Education | KERA News

Education

Liberty High School in Frisco has grown rapidly and become more diverse since opening in 2006.
Credit Lara Solt / KERA News special contributor

Every week, KERA reporters go inside the classroom, meeting students, teachers and administrators, to explore the latest in education in North Texas. KERA's ongoing education coverage is part of the national public broadcasting initiative American Graduate

Explore in-depth education multimedia projects: Race, Poverty and the Changing Face of Schools, a look at the changing demographics at four North Texas high schools; What’s Next For The Class Of 17?, stories about North Texas students from eighth grade to graduation; Homeless in High School, how schools and kids deal with homelessness; and Generation One, meet first-generation Texans who are reshaping schools.

Support for KERA’s education coverage is made possible in part by:

Stella M. Chávez / KERA News

Monday is the first day of school for North Texas students. Getting them there will be up the thousands of bus drivers who are on the road practicing their routes. We tagged along for the ride with one longtime driver in the Fort Worth Independent School District.

Pictures: It's Back To School Across North Texas

Aug 24, 2015
Makeba Potter

It’s the first day of school for kids across North Texas. No more sleeping in! We’re posting your back-to-school photos below.

Across North Texas, teachers and staff are gearing up for the return to school. In Dallas, the district held its annual back-to-school rally, or convocation, on Wednesday. There was music, dancing and a pep talk from Interim Superintendent Michael Hinojosa.

Chris Rabig / Flickr.com

School starts next week for most Texas students. But for more than 60 Dallas child advocacy experts, the homework has already begun. They met this week for a look at a Texas Legislature report card on children’s issues, and to outline assignments for the next legislative session.

Dallas ISD

As Dallas continues the search for its next school superintendent, some non-profits and outside organizations are watching closely. These groups work to bridge educational, economic and social gaps in the district.

Bill Zeeble / KERA News

KERA is examining why superintendents of large urban school districts don’t last long, and why some of the country’s biggest cities are looking for top school leaders. Districts from Chicago to Los Angeles, Minneapolis to Kansas City, are seeking superintendents. 

Dallas ISD

Sam Tasby, the key figure in the Dallas school desegregation case, has died at age 93.  Tasby was a quiet man who spoke little about his long legal battle and its impact on schools and the city of Dallas.

Bill Zeeble / KERA News

With the start of school approaching, the Skyline High football team is tackling a tough subject that often grabs national headlines: domestic and dating violence.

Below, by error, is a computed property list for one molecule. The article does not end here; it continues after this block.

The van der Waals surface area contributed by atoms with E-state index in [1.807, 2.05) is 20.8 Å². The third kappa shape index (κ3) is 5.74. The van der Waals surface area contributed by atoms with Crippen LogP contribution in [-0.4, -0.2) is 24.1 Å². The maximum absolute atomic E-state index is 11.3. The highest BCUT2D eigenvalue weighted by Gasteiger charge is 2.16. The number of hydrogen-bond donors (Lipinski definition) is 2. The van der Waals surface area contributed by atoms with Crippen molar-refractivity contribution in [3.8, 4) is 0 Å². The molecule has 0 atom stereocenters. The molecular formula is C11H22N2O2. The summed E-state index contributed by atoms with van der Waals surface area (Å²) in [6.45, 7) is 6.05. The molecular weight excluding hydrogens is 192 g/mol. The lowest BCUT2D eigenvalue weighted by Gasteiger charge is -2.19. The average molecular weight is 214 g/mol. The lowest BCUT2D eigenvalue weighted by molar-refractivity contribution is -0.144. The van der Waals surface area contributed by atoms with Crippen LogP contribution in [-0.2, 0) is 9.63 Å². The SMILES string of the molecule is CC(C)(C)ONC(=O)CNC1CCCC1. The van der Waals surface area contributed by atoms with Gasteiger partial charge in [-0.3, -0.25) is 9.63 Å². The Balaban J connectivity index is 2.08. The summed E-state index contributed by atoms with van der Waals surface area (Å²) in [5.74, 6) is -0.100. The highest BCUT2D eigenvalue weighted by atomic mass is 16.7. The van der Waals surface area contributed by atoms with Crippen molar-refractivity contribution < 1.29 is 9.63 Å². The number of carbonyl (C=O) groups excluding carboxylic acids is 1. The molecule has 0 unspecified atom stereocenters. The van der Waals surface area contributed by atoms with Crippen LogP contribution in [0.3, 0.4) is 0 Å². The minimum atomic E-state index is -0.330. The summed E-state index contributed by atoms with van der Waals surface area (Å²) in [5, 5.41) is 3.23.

Stephanie Kuo / KERA News Special Contributor

As Dallas ISD looks for a permanent superintendent, parents have a bit of advice for the district’s next leader. They agree that the next superintendent should cut down on politics, communicate and collaborate with the community.

Bill Zeeble / KERA News

The Dallas school district continues its superintendent search. Michael Hinojosa has been the interim superintendent since June. He stepped in after Mike Miles resigned. Hinojosa talked to reporters Wednesday about how he’s preparing for the upcoming school year.

Stella M. Chávez / KERA News

Over the past few weeks, KERA's American Graduate project has explored why it’s so tough to lead a large urban school district. Both Dallas and Fort Worth are looking for superintendents. This week, we look at how changes in urban districts have made the job even harder.

Stella M. Chávez / KERA News

At the Pike Park summer camp in Dallas, kids do the usual summer camp stuff -- play games, dance, draw and eat. What makes this camp different? The kids are also learning about where they're going to camp -- the once-thriving uptown neighborhood known as Little Mexico.

Bill Zeeble / KERA News

KERA is looking into the remarkable number of help-wanted ads for school superintendents across the country, from Los Angeles to Newark to Fort Worth. Today we dig into the checkered history of the top job in Dallas. With Mike Miles’ departure last month, the district is looking for its eighth permanent leader in two decades. How has that turnover shaped a struggling district that’s the second-largest in the state?

Dixon School of the Arts / flickr.com

More than 230,000 students attend charter schools in Texas. And, on average, those students show less progress in reading and math than their peers in traditional public schools. That’s according to a new study out of Stanford University. But the report also shows some bright spots for charter schools since the last Texas study in 2009.